" Ebe )iirttator," februarp 21St, 1852.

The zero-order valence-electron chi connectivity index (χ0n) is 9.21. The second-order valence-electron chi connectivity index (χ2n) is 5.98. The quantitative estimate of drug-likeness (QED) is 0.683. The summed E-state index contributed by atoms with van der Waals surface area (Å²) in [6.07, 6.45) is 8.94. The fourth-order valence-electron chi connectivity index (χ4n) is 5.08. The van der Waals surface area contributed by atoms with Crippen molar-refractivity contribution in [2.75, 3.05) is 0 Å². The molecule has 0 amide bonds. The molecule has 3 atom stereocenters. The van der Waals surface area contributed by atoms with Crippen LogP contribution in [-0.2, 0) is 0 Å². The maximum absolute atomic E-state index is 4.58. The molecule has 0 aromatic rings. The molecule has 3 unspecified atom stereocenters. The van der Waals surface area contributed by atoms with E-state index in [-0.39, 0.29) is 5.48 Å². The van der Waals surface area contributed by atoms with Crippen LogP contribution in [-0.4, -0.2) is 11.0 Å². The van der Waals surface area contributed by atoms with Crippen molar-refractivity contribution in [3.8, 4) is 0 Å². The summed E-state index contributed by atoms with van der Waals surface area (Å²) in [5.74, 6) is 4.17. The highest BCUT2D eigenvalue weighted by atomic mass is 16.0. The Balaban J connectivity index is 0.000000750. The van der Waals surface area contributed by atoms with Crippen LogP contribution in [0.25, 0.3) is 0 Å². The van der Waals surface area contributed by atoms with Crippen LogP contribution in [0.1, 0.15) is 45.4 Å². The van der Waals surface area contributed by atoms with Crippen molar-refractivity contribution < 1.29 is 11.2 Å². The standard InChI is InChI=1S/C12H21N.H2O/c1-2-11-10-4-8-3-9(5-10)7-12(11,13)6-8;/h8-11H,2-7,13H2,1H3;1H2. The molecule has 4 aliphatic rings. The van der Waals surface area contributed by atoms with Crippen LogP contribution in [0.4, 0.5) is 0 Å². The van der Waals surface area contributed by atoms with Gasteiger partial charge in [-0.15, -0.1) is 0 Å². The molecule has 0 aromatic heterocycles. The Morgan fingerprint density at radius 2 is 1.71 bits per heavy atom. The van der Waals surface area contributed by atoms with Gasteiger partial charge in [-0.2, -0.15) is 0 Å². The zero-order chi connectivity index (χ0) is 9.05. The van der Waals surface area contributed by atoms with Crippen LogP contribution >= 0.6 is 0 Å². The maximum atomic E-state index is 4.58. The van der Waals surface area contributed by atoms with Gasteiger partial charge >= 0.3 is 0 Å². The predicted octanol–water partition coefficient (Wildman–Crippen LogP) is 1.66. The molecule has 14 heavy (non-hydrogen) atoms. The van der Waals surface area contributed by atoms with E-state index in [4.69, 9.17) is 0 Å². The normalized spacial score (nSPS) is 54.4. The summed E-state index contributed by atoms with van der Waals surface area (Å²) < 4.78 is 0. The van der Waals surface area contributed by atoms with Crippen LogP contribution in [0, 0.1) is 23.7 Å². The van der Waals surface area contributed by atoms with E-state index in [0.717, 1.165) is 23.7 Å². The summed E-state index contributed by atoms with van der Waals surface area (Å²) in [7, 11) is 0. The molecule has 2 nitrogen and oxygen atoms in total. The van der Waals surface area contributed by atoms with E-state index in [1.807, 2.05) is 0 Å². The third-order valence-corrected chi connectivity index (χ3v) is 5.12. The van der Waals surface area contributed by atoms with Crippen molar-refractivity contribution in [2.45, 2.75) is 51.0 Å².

L4GOS has been chastised for daring to resist British dictation, and has been destroyed. In the fulness of philanthropy, tke missionaries and officers of the British Government had called upon the potentate of that African town to discontinue slave- trading : perhaps on account of his compliance, be was dethroned, and his brother reigned in his stead. The unseated majesty of Lagos took refuge with the British, and they resolved to restore him. Repulsed in November, they returned with greater force in December, defeated King Kosoko with great slaughter, and reinstated Atikoye. It was bloody work on both sides; though the Africans suffered most from the British compassion for the Negro. Conscience obliged Commodore Bruce to suspend the Christian labour on Christmas Day. However, it is done : Anti-slavery is enthroned at Lagos, British honour is rehabilitated, and we are pledged to keep on propping Atikoye on his precarious seat of power. What if Kosoko were to invoke foreign aid, and were to reappear with a French contingent ? That appeal to the lex talionis might transfer the quarrel to London and Paris. Louis Napoleon might not covet that transfer—at present. If our squadron does not meet with some check of that sort, it will probably be eneaged to prop up pretenders all along the coast; and in that case it would need considerable reinforcements.